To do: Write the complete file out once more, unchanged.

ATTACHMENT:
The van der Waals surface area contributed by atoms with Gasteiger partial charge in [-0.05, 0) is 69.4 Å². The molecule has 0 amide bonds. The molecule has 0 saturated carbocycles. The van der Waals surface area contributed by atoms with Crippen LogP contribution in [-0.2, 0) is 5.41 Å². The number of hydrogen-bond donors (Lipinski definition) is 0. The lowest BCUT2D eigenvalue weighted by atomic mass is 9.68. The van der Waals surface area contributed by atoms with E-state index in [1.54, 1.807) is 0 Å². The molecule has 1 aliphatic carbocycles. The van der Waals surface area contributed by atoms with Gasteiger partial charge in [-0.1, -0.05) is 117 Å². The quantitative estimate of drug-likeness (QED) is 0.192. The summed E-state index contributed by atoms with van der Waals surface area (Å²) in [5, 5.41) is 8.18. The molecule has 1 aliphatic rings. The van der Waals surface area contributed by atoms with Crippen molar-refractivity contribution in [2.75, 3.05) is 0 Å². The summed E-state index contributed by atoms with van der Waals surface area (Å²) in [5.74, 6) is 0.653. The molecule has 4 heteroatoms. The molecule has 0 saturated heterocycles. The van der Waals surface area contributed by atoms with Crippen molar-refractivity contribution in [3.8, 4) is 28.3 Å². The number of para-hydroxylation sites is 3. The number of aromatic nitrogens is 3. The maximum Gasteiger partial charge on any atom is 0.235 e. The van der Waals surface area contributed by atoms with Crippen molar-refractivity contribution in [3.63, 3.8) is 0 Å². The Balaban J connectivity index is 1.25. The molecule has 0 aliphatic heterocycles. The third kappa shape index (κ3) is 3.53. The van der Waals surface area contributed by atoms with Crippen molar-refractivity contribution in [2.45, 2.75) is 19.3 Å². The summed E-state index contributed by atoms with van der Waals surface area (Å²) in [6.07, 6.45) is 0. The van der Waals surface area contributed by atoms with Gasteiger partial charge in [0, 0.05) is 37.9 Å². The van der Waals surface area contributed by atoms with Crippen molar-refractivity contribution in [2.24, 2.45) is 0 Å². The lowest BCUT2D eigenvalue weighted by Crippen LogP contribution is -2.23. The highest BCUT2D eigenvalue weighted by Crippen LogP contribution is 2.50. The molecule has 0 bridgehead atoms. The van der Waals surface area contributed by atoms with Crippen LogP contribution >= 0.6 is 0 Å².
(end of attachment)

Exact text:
The van der Waals surface area contributed by atoms with Gasteiger partial charge in [-0.05, 0) is 69.4 Å². The molecule has 0 amide bonds. The molecule has 0 saturated carbocycles. The van der Waals surface area contributed by atoms with Crippen LogP contribution in [-0.2, 0) is 5.41 Å². The number of hydrogen-bond donors (Lipinski definition) is 0. The lowest BCUT2D eigenvalue weighted by atomic mass is 9.68. The van der Waals surface area contributed by atoms with E-state index in [1.54, 1.807) is 0 Å². The molecule has 1 aliphatic carbocycles. The van der Waals surface area contributed by atoms with Gasteiger partial charge in [-0.1, -0.05) is 117 Å². The quantitative estimate of drug-likeness (QED) is 0.192. The summed E-state index contributed by atoms with van der Waals surface area (Å²) in [5, 5.41) is 8.18. The molecule has 1 aliphatic rings. The van der Waals surface area contributed by atoms with Crippen molar-refractivity contribution in [2.75, 3.05) is 0 Å². The summed E-state index contributed by atoms with van der Waals surface area (Å²) in [5.74, 6) is 0.653. The molecule has 4 heteroatoms. The molecule has 0 saturated heterocycles. The van der Waals surface area contributed by atoms with Crippen molar-refractivity contribution in [3.8, 4) is 28.3 Å². The number of para-hydroxylation sites is 3. The number of aromatic nitrogens is 3. The maximum Gasteiger partial charge on any atom is 0.235 e. The van der Waals surface area contributed by atoms with Crippen molar-refractivity contribution in [3.63, 3.8) is 0 Å². The Balaban J connectivity index is 1.25. The molecule has 0 aliphatic heterocycles. The third kappa shape index (κ3) is 3.53. The van der Waals surface area contributed by atoms with Crippen molar-refractivity contribution in [2.45, 2.75) is 19.3 Å². The summed E-state index contributed by atoms with van der Waals surface area (Å²) in [6.07, 6.45) is 0. The van der Waals surface area contributed by atoms with Gasteiger partial charge in [0, 0.05) is 37.9 Å². The van der Waals surface area contributed by atoms with Crippen molar-refractivity contribution in [2.24, 2.45) is 0 Å². The lowest BCUT2D eigenvalue weighted by Crippen LogP contribution is -2.23. The highest BCUT2D eigenvalue weighted by Crippen LogP contribution is 2.50. The molecule has 0 bridgehead atoms. The van der Waals surface area contributed by atoms with Crippen LogP contribution >= 0.6 is 0 Å².